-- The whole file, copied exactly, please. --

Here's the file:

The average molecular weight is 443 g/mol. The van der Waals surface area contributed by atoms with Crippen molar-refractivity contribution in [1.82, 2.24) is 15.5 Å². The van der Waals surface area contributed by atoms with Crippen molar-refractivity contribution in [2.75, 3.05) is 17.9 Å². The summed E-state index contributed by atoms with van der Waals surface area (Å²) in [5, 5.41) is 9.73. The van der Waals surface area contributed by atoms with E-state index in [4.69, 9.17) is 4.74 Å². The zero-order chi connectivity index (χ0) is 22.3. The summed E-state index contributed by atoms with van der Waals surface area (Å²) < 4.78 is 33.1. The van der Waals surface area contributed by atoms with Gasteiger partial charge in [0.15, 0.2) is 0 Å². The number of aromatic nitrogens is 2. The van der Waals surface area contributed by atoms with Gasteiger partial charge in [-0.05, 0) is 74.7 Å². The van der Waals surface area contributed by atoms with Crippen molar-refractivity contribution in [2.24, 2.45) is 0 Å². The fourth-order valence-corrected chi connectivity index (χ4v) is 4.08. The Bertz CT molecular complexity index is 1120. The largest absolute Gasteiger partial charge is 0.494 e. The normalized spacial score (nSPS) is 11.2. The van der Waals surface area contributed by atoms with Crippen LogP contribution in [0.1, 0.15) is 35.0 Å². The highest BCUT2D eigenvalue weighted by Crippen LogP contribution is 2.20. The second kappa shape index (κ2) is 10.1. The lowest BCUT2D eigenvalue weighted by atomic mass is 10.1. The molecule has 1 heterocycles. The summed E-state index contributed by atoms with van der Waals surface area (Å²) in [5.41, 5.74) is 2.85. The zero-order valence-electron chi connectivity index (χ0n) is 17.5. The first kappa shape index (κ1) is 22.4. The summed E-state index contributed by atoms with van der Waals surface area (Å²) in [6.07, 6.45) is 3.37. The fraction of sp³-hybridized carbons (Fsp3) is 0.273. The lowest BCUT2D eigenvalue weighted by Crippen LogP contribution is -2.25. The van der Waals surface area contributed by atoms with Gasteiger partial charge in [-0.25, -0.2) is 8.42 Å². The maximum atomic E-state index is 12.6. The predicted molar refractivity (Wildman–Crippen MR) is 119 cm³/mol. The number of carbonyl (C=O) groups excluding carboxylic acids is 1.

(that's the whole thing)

The average molecular weight is 443 g/mol. The van der Waals surface area contributed by atoms with Crippen molar-refractivity contribution in [1.82, 2.24) is 15.5 Å². The van der Waals surface area contributed by atoms with Crippen molar-refractivity contribution in [2.75, 3.05) is 17.9 Å². The summed E-state index contributed by atoms with van der Waals surface area (Å²) in [5, 5.41) is 9.73. The van der Waals surface area contributed by atoms with E-state index in [4.69, 9.17) is 4.74 Å². The zero-order chi connectivity index (χ0) is 22.3. The summed E-state index contributed by atoms with van der Waals surface area (Å²) < 4.78 is 33.1. The van der Waals surface area contributed by atoms with Gasteiger partial charge in [0.15, 0.2) is 0 Å². The number of aromatic nitrogens is 2. The van der Waals surface area contributed by atoms with Gasteiger partial charge in [-0.05, 0) is 74.7 Å². The van der Waals surface area contributed by atoms with Crippen molar-refractivity contribution in [2.24, 2.45) is 0 Å². The fourth-order valence-corrected chi connectivity index (χ4v) is 4.08. The Bertz CT molecular complexity index is 1120. The largest absolute Gasteiger partial charge is 0.494 e. The normalized spacial score (nSPS) is 11.2. The van der Waals surface area contributed by atoms with Crippen LogP contribution in [0.1, 0.15) is 35.0 Å². The highest BCUT2D eigenvalue weighted by Crippen LogP contribution is 2.20. The second kappa shape index (κ2) is 10.1. The lowest BCUT2D eigenvalue weighted by atomic mass is 10.1. The molecule has 1 heterocycles. The summed E-state index contributed by atoms with van der Waals surface area (Å²) in [5.41, 5.74) is 2.85. The zero-order valence-electron chi connectivity index (χ0n) is 17.5. The first kappa shape index (κ1) is 22.4. The summed E-state index contributed by atoms with van der Waals surface area (Å²) in [6.07, 6.45) is 3.37. The fraction of sp³-hybridized carbons (Fsp3) is 0.273. The lowest BCUT2D eigenvalue weighted by Crippen LogP contribution is -2.25. The van der Waals surface area contributed by atoms with Gasteiger partial charge in [-0.25, -0.2) is 8.42 Å². The maximum atomic E-state index is 12.6. The predicted molar refractivity (Wildman–Crippen MR) is 119 cm³/mol. The number of carbonyl (C=O) groups excluding carboxylic acids is 1.